ST also offers the EVALSTDRIVE601 evaluation board to help users explore the features of the STDRIVE601 and quickly get first prototypes up and running.

 

The Below-ground Voltage Phenomenon

The negative spike voltage of a half-bridge output is often found in power applications, especially if space or mechanical constraints do not allow an optimized PCB layout. The below-ground spike can lead to unwanted phenomena such as the over-charging of the bootstrap capacitor and the incorrect operation of the output stage if devices with insufficient ruggedness are used.

 

Half-bridge Topologies

In half-bridge topologies, especially when driving highly inductive loads, the output of the power half-bridge could experience a negative voltage, with an initial dynamic spike followed by a static component (Figure 1). This phenomenon occurs when the bridge makes a hard switching transition towards the low voltage level and the load current is outgoing (from the bridge to the load). When the high-side switch turns OFF, the inductive component of the load tries to keep the output current constant. The output voltage drops and when it reaches the “ground” value the current starts flowing through the low-side freewheeling diode, which gets forward biased.

 

PCB Parasitic Inductances in Series

The main contributors to dynamic below-ground voltage are the spikes due to the high dI/dt experienced by the PCB parasitic inductances in series with the freewheeling diode located along the low-side current path of the half-bridge. Other contributors are the forward peak voltage of the low-side freewheeling diode, which passes from a high voltage reverse condition to a forward condition in a short time and by the parasitic inductance of the shunt resistors.

The static below-ground is mainly due to the voltage drop on the sense resistor (if present) and the forward voltage of the free-wheeling diode (Figure 1).

 

Figure 1: Below-ground phenomenon in half bridges.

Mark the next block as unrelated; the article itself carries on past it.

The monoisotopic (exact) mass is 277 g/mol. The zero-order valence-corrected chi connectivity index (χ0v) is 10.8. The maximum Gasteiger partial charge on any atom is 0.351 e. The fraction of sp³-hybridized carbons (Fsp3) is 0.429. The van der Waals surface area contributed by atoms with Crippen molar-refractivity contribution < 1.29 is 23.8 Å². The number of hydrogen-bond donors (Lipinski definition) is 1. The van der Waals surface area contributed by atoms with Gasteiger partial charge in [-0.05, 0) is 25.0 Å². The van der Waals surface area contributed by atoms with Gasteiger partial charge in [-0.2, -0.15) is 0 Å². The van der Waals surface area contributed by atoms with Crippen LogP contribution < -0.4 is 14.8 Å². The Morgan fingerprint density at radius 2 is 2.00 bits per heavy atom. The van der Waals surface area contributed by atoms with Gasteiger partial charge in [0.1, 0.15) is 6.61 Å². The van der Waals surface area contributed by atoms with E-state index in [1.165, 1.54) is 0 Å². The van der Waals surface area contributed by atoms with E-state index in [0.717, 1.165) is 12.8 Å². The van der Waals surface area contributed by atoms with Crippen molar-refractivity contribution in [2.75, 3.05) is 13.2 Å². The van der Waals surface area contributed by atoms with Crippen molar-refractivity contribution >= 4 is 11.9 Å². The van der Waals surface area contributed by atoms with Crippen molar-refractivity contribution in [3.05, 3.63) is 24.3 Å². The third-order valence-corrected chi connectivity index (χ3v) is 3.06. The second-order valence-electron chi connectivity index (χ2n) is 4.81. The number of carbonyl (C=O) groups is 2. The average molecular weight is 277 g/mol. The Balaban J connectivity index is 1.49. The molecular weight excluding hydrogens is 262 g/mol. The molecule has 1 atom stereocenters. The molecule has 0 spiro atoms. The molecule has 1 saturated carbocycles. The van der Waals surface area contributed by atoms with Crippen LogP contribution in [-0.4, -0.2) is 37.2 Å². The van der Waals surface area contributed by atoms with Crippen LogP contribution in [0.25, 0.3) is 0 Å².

Figure 1: Below-ground phenomenon in half-bridges

 

Gate Driver Ruggedness

A key feature of the STDRIVE601 design is its exceptional ruggedness against noise, disturbances and below-ground phenomena. Thanks to the innovative level-shifter architecture and ST’s advanced fabrication process technology, the driver achieves unsurpassed immunity to deep below-ground spikes and properly operates in presence of very steep common-mode transients.

Immunity to below-ground spikes has been tested and confirmed in a dedicated test setup (Figure 2), designed to artificially produce negative spikes much larger than those found in actual applications.

 

Figure 2: Setup used to analyze below-ground phenomenon.

Figure 2: Setup used to analyze the below-ground phenomenon

 

We’ve driven an RL load (200µH, 16Ω) while putting an inductor with several selectable values (0.19 µH, 0.45 µH, 0.82 µH) in series with the low-side IGBT, to simulate a stray inductance that can be due to very bad PCB layout.

Figure 3 shows the case of a stray inductance of 0.82µH: the output swings from 300V to 0V and the below-ground spike has a minimum peak at -127V and remains negative for about 148ns.

 

Figure 3: 127 V Below-ground observed on channel 1 output with a stray inductance of 0.82 µH.

Figure 3: 127 V Below-ground observed on channel 1 output with a stray inductance of 0.82 µH.

 

Several commutations have been repeated and no damage or malfunction affects the driver.

 

Bootstrap Diode